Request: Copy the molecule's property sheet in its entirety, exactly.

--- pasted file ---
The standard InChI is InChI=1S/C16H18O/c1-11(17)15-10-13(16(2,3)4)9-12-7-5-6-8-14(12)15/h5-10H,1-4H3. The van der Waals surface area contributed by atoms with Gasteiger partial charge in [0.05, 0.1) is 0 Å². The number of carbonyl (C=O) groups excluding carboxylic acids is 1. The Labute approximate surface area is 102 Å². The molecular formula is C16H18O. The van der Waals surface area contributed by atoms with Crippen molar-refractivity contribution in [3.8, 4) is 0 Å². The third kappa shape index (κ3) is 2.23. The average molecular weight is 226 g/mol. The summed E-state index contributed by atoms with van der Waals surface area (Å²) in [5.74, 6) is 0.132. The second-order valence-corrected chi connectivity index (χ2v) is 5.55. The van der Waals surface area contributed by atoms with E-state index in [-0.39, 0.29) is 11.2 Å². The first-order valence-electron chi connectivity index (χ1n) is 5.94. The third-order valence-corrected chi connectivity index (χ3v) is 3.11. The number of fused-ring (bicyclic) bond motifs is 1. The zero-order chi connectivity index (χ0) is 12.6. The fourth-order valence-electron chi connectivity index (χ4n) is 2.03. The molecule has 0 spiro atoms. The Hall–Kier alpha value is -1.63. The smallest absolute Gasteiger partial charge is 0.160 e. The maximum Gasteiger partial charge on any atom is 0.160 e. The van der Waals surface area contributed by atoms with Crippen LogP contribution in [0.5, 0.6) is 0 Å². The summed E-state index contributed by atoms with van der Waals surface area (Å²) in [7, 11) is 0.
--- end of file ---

The standard InChI is InChI=1S/C16H18O/c1-11(17)15-10-13(16(2,3)4)9-12-7-5-6-8-14(12)15/h5-10H,1-4H3. The van der Waals surface area contributed by atoms with Gasteiger partial charge in [0.05, 0.1) is 0 Å². The number of carbonyl (C=O) groups excluding carboxylic acids is 1. The Labute approximate surface area is 102 Å². The molecular formula is C16H18O. The van der Waals surface area contributed by atoms with Crippen molar-refractivity contribution in [3.8, 4) is 0 Å². The third kappa shape index (κ3) is 2.23. The average molecular weight is 226 g/mol. The summed E-state index contributed by atoms with van der Waals surface area (Å²) in [5.74, 6) is 0.132. The second-order valence-corrected chi connectivity index (χ2v) is 5.55. The van der Waals surface area contributed by atoms with E-state index in [-0.39, 0.29) is 11.2 Å². The first-order valence-electron chi connectivity index (χ1n) is 5.94. The third-order valence-corrected chi connectivity index (χ3v) is 3.11. The number of fused-ring (bicyclic) bond motifs is 1. The zero-order chi connectivity index (χ0) is 12.6. The fourth-order valence-electron chi connectivity index (χ4n) is 2.03. The molecule has 0 spiro atoms. The Hall–Kier alpha value is -1.63. The smallest absolute Gasteiger partial charge is 0.160 e. The maximum Gasteiger partial charge on any atom is 0.160 e. The van der Waals surface area contributed by atoms with Crippen LogP contribution in [0.5, 0.6) is 0 Å². The summed E-state index contributed by atoms with van der Waals surface area (Å²) in [7, 11) is 0.